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STATE of Tennessee v. James Robert BLACK, Jr.
Defendant, James Robert Black, Jr., was charged in a seven-count indictment returned by the Lawrence County Grand Jury with DUI second offense, DUI per se second offense, reckless driving, violation of the open container law, violation of the child restraint law, driving his vehicle left of the center of the road, and violation of the implied consent law. All the charges were the result of one traffic stop of Defendant by a trooper of the Tennessee Highway Patrol. Defendant filed a motion to suppress all evidence seized on the basis that the trooper made an unconstitutional stop of Defendant's vehicle without probable cause or reasonable suspicion supported by specific and articulable facts that a crime had been, or was about to be, committed. After an evidentiary hearing, the trial court granted the motion. As a result, the charges were dismissed upon motion of the State and the State filed an appeal as of right. After review, we affirm the judgment of the trial court.
Testimony at Suppression Hearing
Jonathan Pulley, a trooper with the Tennessee Highway Patrol, testified that on August 5, 2017, at approximately 10:57 p.m., he was on patrol as a passenger in a southbound patrol car on Buffalo Road. Another trooper with Trooper Pulley for training purposes was driving. Trooper Pulley's vehicle came upon a pickup truck also driving southbound. Trooper Pulley testified that the pickup truck's driver's side wheels came across the center of the road. Trooper Pulley added that the area where he was on patrol had high DUI activity.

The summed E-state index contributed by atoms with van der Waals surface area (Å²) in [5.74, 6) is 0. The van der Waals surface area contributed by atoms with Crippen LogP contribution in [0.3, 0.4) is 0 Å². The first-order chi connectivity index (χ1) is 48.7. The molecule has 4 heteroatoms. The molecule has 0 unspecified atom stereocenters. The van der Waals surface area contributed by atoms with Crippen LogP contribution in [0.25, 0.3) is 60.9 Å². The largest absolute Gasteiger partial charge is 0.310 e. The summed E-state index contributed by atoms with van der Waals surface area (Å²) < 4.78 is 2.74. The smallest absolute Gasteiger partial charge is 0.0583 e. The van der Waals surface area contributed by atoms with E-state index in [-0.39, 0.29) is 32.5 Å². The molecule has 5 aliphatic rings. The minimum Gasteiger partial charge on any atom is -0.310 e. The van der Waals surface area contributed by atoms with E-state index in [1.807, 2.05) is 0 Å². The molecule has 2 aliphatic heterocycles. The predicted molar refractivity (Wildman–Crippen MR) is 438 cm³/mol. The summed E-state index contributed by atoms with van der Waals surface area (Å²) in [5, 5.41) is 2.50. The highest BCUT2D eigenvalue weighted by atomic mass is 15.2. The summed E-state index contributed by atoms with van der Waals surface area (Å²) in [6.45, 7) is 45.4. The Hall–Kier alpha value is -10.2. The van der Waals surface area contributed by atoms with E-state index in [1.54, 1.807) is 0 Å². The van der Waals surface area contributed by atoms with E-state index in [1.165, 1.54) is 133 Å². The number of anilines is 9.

Trooper Pulley testified that a video of the pickup truck was recorded as it was being followed. As the video was played during the hearing, Trooper Pulley provided some narrative. Trooper Pulley acknowledged that video recordings are difficult to observe sometimes because they are fuzzy while the vehicles are moving. He stated it may be hard to see the vehicle cross the center line on the video. According to the transcript, the video recording began at 10:57:49 p.m. and ended after the pickup came to a complete stop at 10:59:30 p.m.
Trooper Pulley testified that the sole reason for stopping the pickup truck, which was driven by Defendant, was because he saw Defendant cross the center line one time.
On cross-examination, Trooper Pulley testified that in training other troopers, he instructs them to always stop a vehicle as soon as a violation of the law is observed. He stated that he did not have a gut feeling that he would find a drunk driver when he first saw Defendant's vehicle. Trooper Pulley added, “Just making stops, that's what it's about․ Stop the next one. Stop the next one. [sic] Look beyond the ticket.” Trooper Pulley stated that the video clearly shows that Defendant's vehicle went across the center line even though it “may not have been far.” The video recording was made an exhibit. Following argument by both parties, the trial court stated as follows:
THE COURT: I am going to grant the motion. I know that trooper does a good job but I am going to grant the motion in this case, the motion to suppress.
Subsequently, the trial court entered an order granting Defendant's motion to suppress. The order states:
Defendant moved to suppress all evidence seized as the result of the investigatory stop in Lawrence County, TN on or about the 5th day of August, 2017, as well as any/all results of chemical tests obtained by Search Warrant and all statements written and oral, made by the defendant.